US Position With Regard to Iraq (As Prepared)
The Administration’s Position With Regard to Iraq
Secretary Colin L. Powell The Senate Foreign Relations Committee Washington, DC September 26, 2002
Mr. Chairman, members of the committee, I am pleased to appear before you to testify on the Administration s position with regard to Iraq.
Senator Biden, Senator Helms, you and several other of the committee members have been discussing Iraq with me for a long time. In fact, all the way back to the Gulf War.
In 1990, Saddam Hussein s forces invaded Kuwait, brutalized the population, and rejected the international community s ultimatum to withdraw.
The U.S. built a world-wide coalition with the clear political purpose of liberating Kuwait. The military instrument of that coalition, led by America, had an equally clear military objective that flowed directly from the political purpose: eject the Iraqi army from Kuwait.
The United Nations Security Council endorsed this purpose and objective, and the international community responded with unprecedented political backing, financial support, and military forces. As a result, we not only accomplished our mission in the Gulf War, the way we did it was a model of American leadership and international cooperation.
When the war ended, the UN Security Council agreed to take measures to ensure Iraq did not threaten any of its neighbors again. Saddam Hussein was a man after all who had sent his armies against Iran in 1980 and then against Kuwait in 1990, who had fired ballistic missiles at neighboring countries, and who had used chemical weapons in the war with Iran and even against his own people. The United States and the international community were strongly determined to prevent any future aggression.
UN Security Council Resolution 687 of 3 April 1991 fixed the terms of the ceasefire in the Gulf. The fundamental purpose of this resolution and many more that followed was restoration of regional peace and security by way of a series of stringent demands on Iraq, particularly its disarmament with respect to weapons of mass destruction and ballistic missiles with ranges greater than 150 kilometers. Desert Storm had dramatically reduced Iraq s more conventional military capability while at the same time not leaving Iraq so prostrate it could not defend itself against Iran.
Mr. Chairman, members of the committee, you know the rest of the story. You heard the President relate it at the United Nations two weeks ago today. Iraq has defied the United Nations and refused to comply completely with any of the UN Security Council resolutions. Moreover, since December 1998 when the UN s inspection teams left Iraq because of the regime s flagrant defiance of the UN, the Iraqi regime has been free to pursue weapons of mass destruction.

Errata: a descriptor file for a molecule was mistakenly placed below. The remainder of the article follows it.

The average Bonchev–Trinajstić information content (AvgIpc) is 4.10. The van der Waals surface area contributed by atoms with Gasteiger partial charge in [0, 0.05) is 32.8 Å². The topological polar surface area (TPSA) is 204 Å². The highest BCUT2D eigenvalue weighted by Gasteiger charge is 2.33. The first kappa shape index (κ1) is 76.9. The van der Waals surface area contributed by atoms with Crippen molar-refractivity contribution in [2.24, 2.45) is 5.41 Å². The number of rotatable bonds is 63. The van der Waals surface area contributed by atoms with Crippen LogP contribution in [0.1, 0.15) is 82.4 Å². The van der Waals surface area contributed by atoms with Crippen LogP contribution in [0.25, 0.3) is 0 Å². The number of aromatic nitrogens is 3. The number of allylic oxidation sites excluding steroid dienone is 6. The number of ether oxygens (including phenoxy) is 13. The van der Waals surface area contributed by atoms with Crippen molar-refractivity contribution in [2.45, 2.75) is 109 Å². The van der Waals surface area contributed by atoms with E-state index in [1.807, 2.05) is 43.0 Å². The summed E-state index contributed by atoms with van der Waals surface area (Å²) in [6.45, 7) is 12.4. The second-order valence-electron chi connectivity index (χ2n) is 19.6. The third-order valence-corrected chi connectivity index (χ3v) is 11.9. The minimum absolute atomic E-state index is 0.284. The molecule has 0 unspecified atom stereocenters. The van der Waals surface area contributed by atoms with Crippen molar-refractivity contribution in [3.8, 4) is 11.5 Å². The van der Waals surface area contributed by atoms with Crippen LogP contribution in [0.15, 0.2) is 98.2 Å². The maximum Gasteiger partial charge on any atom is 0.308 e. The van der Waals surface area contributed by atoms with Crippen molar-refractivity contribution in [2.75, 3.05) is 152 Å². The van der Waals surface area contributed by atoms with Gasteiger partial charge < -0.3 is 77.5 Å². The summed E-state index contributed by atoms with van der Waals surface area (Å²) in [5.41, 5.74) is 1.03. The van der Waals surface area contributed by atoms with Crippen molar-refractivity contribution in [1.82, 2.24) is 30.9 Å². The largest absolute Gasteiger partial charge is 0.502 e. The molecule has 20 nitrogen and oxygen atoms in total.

Meanwhile, the world has changed dramatically.
Since September 11, 2001, the world is a different place. As a consequence of the terrorist attacks on that day and of the war on terrorism that those attacks made necessary, a new reality was born: the world had to recognize that the potential connection between terrorists and weapons of mass destruction moved terrorism to a new level of threat. In fact, that nexus became the overriding security concern of our nation. It still is. It will continue to be for some years to come.
We now see that a proven menace like Saddam Hussein, in possession of weapons of mass destruction, could empower a few terrorists to threaten millions of innocent people.
President Bush is fully determined to deal with this threat. His Administration is determined to defeat it. I believe the American people would have us do no less.
President Bush is also aware of the need to engage the international community. He understands how powerful a strong and unified international community can be, as we have seen so well-demonstrated in the war on terrorism in Afghanistan and elsewhere.